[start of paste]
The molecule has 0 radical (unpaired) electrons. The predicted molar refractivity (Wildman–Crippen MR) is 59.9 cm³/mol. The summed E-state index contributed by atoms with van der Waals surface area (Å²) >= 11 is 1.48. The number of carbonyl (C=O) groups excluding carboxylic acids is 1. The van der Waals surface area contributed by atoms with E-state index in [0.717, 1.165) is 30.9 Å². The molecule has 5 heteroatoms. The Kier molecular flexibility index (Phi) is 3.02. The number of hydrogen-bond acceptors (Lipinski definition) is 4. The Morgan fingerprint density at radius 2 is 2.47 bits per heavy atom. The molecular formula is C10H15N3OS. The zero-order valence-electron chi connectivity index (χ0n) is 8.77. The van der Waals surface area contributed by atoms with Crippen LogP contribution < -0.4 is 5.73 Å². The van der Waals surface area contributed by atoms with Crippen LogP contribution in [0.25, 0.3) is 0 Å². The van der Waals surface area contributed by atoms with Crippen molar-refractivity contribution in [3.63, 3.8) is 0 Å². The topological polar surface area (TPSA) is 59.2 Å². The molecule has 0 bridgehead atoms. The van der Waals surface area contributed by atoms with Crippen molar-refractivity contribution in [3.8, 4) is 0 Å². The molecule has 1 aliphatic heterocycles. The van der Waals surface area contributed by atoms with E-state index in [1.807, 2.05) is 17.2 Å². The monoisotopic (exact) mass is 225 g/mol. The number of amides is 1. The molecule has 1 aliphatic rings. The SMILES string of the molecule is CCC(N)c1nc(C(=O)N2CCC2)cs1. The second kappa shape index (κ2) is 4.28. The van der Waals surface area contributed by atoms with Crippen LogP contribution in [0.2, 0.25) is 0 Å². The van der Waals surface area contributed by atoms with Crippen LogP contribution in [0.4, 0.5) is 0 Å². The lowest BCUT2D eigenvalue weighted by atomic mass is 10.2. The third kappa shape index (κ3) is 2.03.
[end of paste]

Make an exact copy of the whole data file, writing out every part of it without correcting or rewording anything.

The molecule has 0 radical (unpaired) electrons. The predicted molar refractivity (Wildman–Crippen MR) is 59.9 cm³/mol. The summed E-state index contributed by atoms with van der Waals surface area (Å²) >= 11 is 1.48. The number of carbonyl (C=O) groups excluding carboxylic acids is 1. The van der Waals surface area contributed by atoms with E-state index in [0.717, 1.165) is 30.9 Å². The molecule has 5 heteroatoms. The Kier molecular flexibility index (Phi) is 3.02. The number of hydrogen-bond acceptors (Lipinski definition) is 4. The Morgan fingerprint density at radius 2 is 2.47 bits per heavy atom. The molecular formula is C10H15N3OS. The zero-order valence-electron chi connectivity index (χ0n) is 8.77. The van der Waals surface area contributed by atoms with Crippen LogP contribution < -0.4 is 5.73 Å². The van der Waals surface area contributed by atoms with Crippen LogP contribution in [0.25, 0.3) is 0 Å². The van der Waals surface area contributed by atoms with Crippen molar-refractivity contribution in [3.63, 3.8) is 0 Å². The topological polar surface area (TPSA) is 59.2 Å². The molecule has 0 bridgehead atoms. The van der Waals surface area contributed by atoms with Crippen molar-refractivity contribution in [3.8, 4) is 0 Å². The molecule has 1 aliphatic heterocycles. The van der Waals surface area contributed by atoms with E-state index in [1.807, 2.05) is 17.2 Å². The monoisotopic (exact) mass is 225 g/mol. The number of amides is 1. The molecule has 1 aliphatic rings. The SMILES string of the molecule is CCC(N)c1nc(C(=O)N2CCC2)cs1. The second kappa shape index (κ2) is 4.28. The van der Waals surface area contributed by atoms with Crippen LogP contribution in [0.2, 0.25) is 0 Å². The van der Waals surface area contributed by atoms with Crippen LogP contribution in [0.4, 0.5) is 0 Å². The lowest BCUT2D eigenvalue weighted by atomic mass is 10.2. The third kappa shape index (κ3) is 2.03.